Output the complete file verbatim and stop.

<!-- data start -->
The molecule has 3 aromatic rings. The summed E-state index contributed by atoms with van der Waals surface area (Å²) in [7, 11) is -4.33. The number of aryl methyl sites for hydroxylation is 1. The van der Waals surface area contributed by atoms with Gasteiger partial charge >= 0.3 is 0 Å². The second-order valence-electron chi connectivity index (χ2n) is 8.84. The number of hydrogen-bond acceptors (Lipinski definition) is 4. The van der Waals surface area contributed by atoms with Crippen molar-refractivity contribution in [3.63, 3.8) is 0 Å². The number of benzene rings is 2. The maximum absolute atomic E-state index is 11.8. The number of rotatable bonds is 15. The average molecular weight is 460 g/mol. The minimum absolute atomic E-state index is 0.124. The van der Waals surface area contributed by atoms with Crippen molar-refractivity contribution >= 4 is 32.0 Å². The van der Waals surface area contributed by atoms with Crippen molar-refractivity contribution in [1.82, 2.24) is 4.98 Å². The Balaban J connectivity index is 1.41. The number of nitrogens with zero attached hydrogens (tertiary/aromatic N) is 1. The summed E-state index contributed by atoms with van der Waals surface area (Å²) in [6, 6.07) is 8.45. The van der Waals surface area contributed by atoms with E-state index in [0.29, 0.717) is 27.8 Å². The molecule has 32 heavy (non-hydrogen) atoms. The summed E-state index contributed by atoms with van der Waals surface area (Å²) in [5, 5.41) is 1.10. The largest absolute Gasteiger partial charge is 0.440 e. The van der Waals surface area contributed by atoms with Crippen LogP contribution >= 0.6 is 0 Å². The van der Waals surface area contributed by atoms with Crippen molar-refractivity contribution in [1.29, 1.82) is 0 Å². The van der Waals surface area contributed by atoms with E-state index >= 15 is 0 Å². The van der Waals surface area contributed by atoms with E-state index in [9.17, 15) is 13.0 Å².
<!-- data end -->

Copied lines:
The molecule has 3 aromatic rings. The summed E-state index contributed by atoms with van der Waals surface area (Å²) in [7, 11) is -4.33. The number of aryl methyl sites for hydroxylation is 1. The van der Waals surface area contributed by atoms with Gasteiger partial charge >= 0.3 is 0 Å². The second-order valence-electron chi connectivity index (χ2n) is 8.84. The number of hydrogen-bond acceptors (Lipinski definition) is 4. The van der Waals surface area contributed by atoms with Crippen molar-refractivity contribution in [3.63, 3.8) is 0 Å². The number of benzene rings is 2. The maximum absolute atomic E-state index is 11.8. The number of rotatable bonds is 15. The average molecular weight is 460 g/mol. The minimum absolute atomic E-state index is 0.124. The van der Waals surface area contributed by atoms with Crippen molar-refractivity contribution >= 4 is 32.0 Å². The van der Waals surface area contributed by atoms with Crippen molar-refractivity contribution in [1.82, 2.24) is 4.98 Å². The Balaban J connectivity index is 1.41. The number of nitrogens with zero attached hydrogens (tertiary/aromatic N) is 1. The summed E-state index contributed by atoms with van der Waals surface area (Å²) in [6, 6.07) is 8.45. The van der Waals surface area contributed by atoms with E-state index in [0.29, 0.717) is 27.8 Å². The molecule has 32 heavy (non-hydrogen) atoms. The summed E-state index contributed by atoms with van der Waals surface area (Å²) in [5, 5.41) is 1.10. The largest absolute Gasteiger partial charge is 0.440 e. The van der Waals surface area contributed by atoms with Crippen LogP contribution >= 0.6 is 0 Å². The van der Waals surface area contributed by atoms with Crippen molar-refractivity contribution in [1.29, 1.82) is 0 Å². The van der Waals surface area contributed by atoms with E-state index >= 15 is 0 Å². The van der Waals surface area contributed by atoms with E-state index in [9.17, 15) is 13.0 Å².